Wild and Scenic Merced River, California. Bob Wick / BLM<p>Let's begin with COVID-19. More than <a href="https://www.nytimes.com/interactive/2020/us/coronavirus-us-cases.html?name=styln-coronavirus&region=TOP_BANNER&block=storyline_menu_recirc&action=click&pgtype=LegacyCollection&impression_id=2f508610-2a87-11eb-8622-4f6c038cbd1d&variant=1_Show" target="_blank">16 million Americans</a> have contracted the coronavirus and, tragically,<a href="https://www.nytimes.com/interactive/2020/us/coronavirus-us-cases.html?name=styln-coronavirus&region=TOP_BANNER&block=storyline_menu_recirc&action=click&pgtype=LegacyCollection&impression_id=2f508610-2a87-11eb-8622-4f6c038cbd1d&variant=1_Show" target="_blank"> more than</a> <a href="https://www.nytimes.com/interactive/2020/us/coronavirus-us-cases.html?name=styln-coronavirus&region=TOP_BANNER&block=storyline_menu_recirc&action=click&pgtype=LegacyCollection&impression_id=2f508610-2a87-11eb-8622-4f6c038cbd1d&variant=1_Show" target="_blank">300,000 have died</a> due to the pandemic. While health officials encourage hand-washing to contain the pandemic, at least <a href="https://closethewatergap.org/" target="_blank">2 million Americans</a> are currently living without running water, indoor plumbing or wastewater treatment. Meanwhile, <a href="https://www.theguardian.com/us-news/2020/jun/23/millions-of-americans-cant-afford-water-bills-rise" target="_blank">aging water infrastructure is growing increasingly costly for utilities to maintain</a>. That cost is passed along to consumers. The upshot? <a href="https://research.msu.edu/affordable-water-in-us-reaching-a-crisis/" target="_blank">More than 13 million</a> U.S. households regularly face unaffordable water bills — and, thus, the threat of water shutoffs. Without basic access to clean water, families and entire communities are at a higher risk of <a href="https://www.americanprogress.org/issues/green/news/2020/08/05/488705/bridging-water-access-gap-covid-19-relief/" target="_blank">contracting</a> and spreading COVID-19.</p><p>We have a moral duty to ensure that everyone has access to clean water to help prevent the spread of the coronavirus. Last spring, <a href="https://nymag.com/intelligencer/2020/03/coronavirus-stimulus-bill-explained-bailouts-unemployment-benefits.html" target="_blank">Congress appropriated more than $4 trillion</a> to jumpstart the economy and bring millions of unemployed Americans back to work. Additional federal assistance — desperately needed — will present a historic opportunity to improve our crumbling infrastructure, which has been <a href="https://www.theguardian.com/us-news/2020/jun/23/millions-of-americans-cant-afford-water-bills-rise" target="_blank" rel="noopener noreferrer">grossly underfunded for decades</a>.</p><p>A report by my organization, American Rivers, suggests that <a href="https://s3.amazonaws.com/american-rivers-website/wp-content/uploads/2020/07/09223525/ECONOMIC-ENGINES-Report-2020.pdf" target="_blank" rel="noopener noreferrer">Congress must invest at least $50 billion</a> "to address the urgent water infrastructure needs associated with COVID-19," including the rising cost of water. This initial boost would allow for the replacement and maintenance of sewers, stormwater infrastructure and water supply facilities.</p>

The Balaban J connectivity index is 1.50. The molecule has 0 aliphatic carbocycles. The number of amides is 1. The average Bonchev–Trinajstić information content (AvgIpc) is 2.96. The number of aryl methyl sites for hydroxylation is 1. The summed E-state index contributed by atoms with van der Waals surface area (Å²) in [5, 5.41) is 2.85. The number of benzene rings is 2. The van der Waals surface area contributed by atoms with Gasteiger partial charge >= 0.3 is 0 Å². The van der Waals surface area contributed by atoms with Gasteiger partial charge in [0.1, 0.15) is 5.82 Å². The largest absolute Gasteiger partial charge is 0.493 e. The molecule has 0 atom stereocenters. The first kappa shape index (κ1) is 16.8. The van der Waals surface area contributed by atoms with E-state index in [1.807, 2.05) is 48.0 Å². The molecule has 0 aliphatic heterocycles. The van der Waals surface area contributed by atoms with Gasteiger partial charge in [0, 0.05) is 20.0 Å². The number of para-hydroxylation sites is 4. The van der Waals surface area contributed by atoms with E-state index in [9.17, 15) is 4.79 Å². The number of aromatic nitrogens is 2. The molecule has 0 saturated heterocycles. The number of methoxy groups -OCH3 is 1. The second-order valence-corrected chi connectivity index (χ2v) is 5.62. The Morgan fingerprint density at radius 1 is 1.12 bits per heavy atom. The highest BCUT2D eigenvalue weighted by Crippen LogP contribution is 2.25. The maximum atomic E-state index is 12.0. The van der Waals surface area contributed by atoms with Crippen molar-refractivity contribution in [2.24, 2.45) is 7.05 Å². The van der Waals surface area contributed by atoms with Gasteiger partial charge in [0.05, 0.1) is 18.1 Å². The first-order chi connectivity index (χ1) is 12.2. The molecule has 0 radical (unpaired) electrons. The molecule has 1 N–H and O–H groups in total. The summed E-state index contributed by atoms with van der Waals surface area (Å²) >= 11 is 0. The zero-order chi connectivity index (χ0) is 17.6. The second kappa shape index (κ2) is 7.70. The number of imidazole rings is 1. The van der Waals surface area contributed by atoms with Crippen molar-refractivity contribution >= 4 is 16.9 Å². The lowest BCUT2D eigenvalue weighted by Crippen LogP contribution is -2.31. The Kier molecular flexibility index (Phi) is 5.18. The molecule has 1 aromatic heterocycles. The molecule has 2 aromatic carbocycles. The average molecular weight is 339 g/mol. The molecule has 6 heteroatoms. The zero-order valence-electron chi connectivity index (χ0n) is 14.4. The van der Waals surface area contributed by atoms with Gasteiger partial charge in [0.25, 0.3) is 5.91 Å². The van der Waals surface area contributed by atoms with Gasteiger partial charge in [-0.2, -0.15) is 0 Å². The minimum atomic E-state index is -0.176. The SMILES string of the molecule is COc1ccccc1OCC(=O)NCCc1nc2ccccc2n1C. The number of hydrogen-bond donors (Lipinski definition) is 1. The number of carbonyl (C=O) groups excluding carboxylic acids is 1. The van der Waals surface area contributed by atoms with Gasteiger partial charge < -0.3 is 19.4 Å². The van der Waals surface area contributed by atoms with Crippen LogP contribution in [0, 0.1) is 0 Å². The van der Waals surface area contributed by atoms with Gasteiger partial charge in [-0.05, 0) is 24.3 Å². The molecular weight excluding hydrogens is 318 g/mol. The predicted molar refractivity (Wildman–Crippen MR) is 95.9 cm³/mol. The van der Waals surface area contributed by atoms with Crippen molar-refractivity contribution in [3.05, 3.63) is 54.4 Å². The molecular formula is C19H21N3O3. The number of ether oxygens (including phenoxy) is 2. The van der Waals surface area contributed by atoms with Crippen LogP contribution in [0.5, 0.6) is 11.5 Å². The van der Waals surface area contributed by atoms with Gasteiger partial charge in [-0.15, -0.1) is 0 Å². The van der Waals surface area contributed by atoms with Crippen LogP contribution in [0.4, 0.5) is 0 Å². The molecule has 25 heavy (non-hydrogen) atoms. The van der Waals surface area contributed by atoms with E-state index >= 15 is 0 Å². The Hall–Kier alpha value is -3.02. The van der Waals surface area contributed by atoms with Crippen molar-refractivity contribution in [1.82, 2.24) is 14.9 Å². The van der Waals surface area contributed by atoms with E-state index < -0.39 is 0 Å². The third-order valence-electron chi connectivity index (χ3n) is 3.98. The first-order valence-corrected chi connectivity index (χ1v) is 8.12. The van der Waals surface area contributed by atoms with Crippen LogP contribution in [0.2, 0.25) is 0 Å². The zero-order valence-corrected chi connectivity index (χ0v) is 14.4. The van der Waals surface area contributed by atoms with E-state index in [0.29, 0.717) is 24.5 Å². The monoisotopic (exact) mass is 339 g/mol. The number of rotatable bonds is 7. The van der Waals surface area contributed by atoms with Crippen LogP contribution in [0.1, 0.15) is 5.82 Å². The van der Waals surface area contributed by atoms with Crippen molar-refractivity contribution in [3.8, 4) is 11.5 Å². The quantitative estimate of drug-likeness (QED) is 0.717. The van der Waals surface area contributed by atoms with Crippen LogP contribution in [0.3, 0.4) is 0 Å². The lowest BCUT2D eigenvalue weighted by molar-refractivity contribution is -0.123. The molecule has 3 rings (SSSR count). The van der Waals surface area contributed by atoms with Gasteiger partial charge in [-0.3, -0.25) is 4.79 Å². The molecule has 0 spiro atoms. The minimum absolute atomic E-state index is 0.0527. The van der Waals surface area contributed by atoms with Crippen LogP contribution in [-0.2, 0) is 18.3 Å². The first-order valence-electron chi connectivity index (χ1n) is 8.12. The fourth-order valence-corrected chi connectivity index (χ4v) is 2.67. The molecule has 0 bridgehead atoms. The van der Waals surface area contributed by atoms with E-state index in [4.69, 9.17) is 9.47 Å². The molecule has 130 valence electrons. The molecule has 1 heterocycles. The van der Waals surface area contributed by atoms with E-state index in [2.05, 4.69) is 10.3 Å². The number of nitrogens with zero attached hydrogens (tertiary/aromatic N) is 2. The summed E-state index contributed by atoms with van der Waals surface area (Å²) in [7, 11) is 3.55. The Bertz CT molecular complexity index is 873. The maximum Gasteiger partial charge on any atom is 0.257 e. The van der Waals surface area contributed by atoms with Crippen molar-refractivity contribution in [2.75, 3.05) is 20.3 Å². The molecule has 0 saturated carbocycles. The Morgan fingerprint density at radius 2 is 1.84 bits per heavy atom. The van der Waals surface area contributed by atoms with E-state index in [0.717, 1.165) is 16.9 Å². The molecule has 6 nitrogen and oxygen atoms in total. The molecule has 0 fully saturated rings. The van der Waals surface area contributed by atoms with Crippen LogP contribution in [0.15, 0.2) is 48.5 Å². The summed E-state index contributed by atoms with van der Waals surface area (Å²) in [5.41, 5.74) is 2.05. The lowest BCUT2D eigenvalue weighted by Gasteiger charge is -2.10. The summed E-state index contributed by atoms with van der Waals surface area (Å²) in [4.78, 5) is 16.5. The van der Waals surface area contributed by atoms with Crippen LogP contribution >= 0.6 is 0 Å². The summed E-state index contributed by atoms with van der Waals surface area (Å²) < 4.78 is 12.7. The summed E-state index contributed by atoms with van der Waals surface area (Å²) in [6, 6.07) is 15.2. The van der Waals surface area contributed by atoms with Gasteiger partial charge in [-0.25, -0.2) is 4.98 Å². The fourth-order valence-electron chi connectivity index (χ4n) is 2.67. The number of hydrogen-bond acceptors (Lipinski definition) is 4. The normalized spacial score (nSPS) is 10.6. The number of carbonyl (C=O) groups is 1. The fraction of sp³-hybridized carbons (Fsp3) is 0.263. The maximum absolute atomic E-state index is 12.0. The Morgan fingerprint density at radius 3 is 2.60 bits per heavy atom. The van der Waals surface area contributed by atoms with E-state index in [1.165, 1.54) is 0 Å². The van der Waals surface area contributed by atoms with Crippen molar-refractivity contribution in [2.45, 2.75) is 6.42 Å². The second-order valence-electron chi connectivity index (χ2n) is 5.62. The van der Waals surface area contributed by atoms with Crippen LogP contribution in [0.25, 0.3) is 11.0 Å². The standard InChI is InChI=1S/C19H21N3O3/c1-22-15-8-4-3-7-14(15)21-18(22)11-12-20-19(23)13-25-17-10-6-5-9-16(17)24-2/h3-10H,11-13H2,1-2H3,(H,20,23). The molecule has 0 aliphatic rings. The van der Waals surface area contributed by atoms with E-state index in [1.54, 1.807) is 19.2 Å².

Economic Recovery<p>Investing in water infrastructure and healthy rivers also creates jobs. Consider, for example, that <a href="https://tinyurl.com/y9p6sgnk" target="_blank">every $1 million spent on water infrastructure in the United States generates more than 15 jobs</a> throughout the economy, according to a report by the Value of Water Campaign. Similarly, <a href="https://tinyurl.com/yyvd2ksp" target="_blank">every "$1 million invested in forest and watershed restoration contracting will generate between 15.7 and 23.8 jobs,</a> depending on the work type," states a working paper released by the Ecosystem Workforce Program, University of Oregon. Healthy rivers also spur tourism and recreation, which many communities rely on for their livelihoods. According to the findings by the Outdoor Industry Association, which have been shared in our report, "Americans participating in watersports and fishing spend over <a href="https://s3.amazonaws.com/american-rivers-website/wp-content/uploads/2020/06/30222425/Exec-summary-ECONOMIC-ENGINES-Report-June-30-2020.pdf" target="_blank">$174 billion</a> on gear and trip related expenses. And, the outdoor watersports and fishing economy supports over <a href="https://s3.amazonaws.com/american-rivers-website/wp-content/uploads/2020/06/30222425/Exec-summary-ECONOMIC-ENGINES-Report-June-30-2020.pdf" target="_blank">1.5 million jobs nationwide</a>."</p><p>After the 2008 financial crisis, Congress invested in infrastructure to put Americans back to work. The American Recovery and Reinvestment Act <a href="https://thehill.com/blogs/congress-blog/economy-a-budget/25941-clean-water-green-infrastructure-get-major-boost" target="_blank">of 2009 (ARRA) allocated $6 billion</a> for clean water and drinking water infrastructure to decrease unemployment and boost the economy. More specifically, <a href="https://www.conservationnw.org/news-updates/us-reps-push-for-millions-of-restoration-and-resilience-jobs/" target="_blank" rel="noopener noreferrer">an analysis of ARRA</a> "showed conservation investments generated 15 to 33 jobs per million dollars," and more than doubled the rate of return, according to a letter written in May 2020 by 79 members of Congress, seeking greater funding for restoration and resilience jobs.</p><p>Today, when considering how to create work for the <a href="https://www.bls.gov/news.release/pdf/empsit.pdf" target="_blank" rel="noopener noreferrer">10.7 million</a> people who are currently unemployed, Congress should review previous stimulus investments and build on their successes by embracing major investments in water infrastructure and watershed restoration.</p>